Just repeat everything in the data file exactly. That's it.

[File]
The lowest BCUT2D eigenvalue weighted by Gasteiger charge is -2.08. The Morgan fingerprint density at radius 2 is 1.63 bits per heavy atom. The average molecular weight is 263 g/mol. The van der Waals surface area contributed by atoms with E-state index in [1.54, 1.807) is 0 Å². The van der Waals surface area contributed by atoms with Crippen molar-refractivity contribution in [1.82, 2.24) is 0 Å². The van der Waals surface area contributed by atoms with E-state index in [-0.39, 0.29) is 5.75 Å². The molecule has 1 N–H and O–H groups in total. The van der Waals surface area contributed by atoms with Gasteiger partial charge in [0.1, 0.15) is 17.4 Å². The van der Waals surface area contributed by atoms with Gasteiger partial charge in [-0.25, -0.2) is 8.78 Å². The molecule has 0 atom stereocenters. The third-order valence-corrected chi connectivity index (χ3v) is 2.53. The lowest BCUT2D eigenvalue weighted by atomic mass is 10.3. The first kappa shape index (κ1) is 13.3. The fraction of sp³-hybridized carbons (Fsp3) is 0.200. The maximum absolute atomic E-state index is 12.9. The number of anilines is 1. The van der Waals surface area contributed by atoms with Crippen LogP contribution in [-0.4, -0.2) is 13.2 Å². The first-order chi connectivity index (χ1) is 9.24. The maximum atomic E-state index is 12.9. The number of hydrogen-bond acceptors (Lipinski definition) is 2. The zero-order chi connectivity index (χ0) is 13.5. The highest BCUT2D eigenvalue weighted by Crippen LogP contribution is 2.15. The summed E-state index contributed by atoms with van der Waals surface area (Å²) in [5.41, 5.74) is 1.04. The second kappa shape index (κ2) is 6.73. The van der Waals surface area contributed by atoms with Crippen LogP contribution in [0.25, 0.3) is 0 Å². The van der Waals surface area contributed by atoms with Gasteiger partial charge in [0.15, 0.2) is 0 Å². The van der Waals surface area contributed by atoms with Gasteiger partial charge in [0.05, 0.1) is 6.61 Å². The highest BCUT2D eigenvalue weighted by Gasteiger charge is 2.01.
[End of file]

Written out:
The lowest BCUT2D eigenvalue weighted by Gasteiger charge is -2.08. The Morgan fingerprint density at radius 2 is 1.63 bits per heavy atom. The average molecular weight is 263 g/mol. The van der Waals surface area contributed by atoms with E-state index in [1.54, 1.807) is 0 Å². The van der Waals surface area contributed by atoms with Crippen molar-refractivity contribution in [1.82, 2.24) is 0 Å². The van der Waals surface area contributed by atoms with E-state index in [-0.39, 0.29) is 5.75 Å². The molecule has 1 N–H and O–H groups in total. The van der Waals surface area contributed by atoms with Gasteiger partial charge in [0.1, 0.15) is 17.4 Å². The van der Waals surface area contributed by atoms with Gasteiger partial charge in [-0.25, -0.2) is 8.78 Å². The molecule has 0 atom stereocenters. The third-order valence-corrected chi connectivity index (χ3v) is 2.53. The lowest BCUT2D eigenvalue weighted by atomic mass is 10.3. The first kappa shape index (κ1) is 13.3. The fraction of sp³-hybridized carbons (Fsp3) is 0.200. The maximum absolute atomic E-state index is 12.9. The number of anilines is 1. The van der Waals surface area contributed by atoms with Crippen LogP contribution in [-0.4, -0.2) is 13.2 Å². The first-order chi connectivity index (χ1) is 9.24. The maximum atomic E-state index is 12.9. The number of hydrogen-bond acceptors (Lipinski definition) is 2. The zero-order chi connectivity index (χ0) is 13.5. The highest BCUT2D eigenvalue weighted by Crippen LogP contribution is 2.15. The summed E-state index contributed by atoms with van der Waals surface area (Å²) in [5.41, 5.74) is 1.04. The second kappa shape index (κ2) is 6.73. The van der Waals surface area contributed by atoms with Crippen LogP contribution in [0.25, 0.3) is 0 Å². The van der Waals surface area contributed by atoms with Gasteiger partial charge in [0.15, 0.2) is 0 Å². The van der Waals surface area contributed by atoms with Gasteiger partial charge in [0.05, 0.1) is 6.61 Å². The highest BCUT2D eigenvalue weighted by Gasteiger charge is 2.01.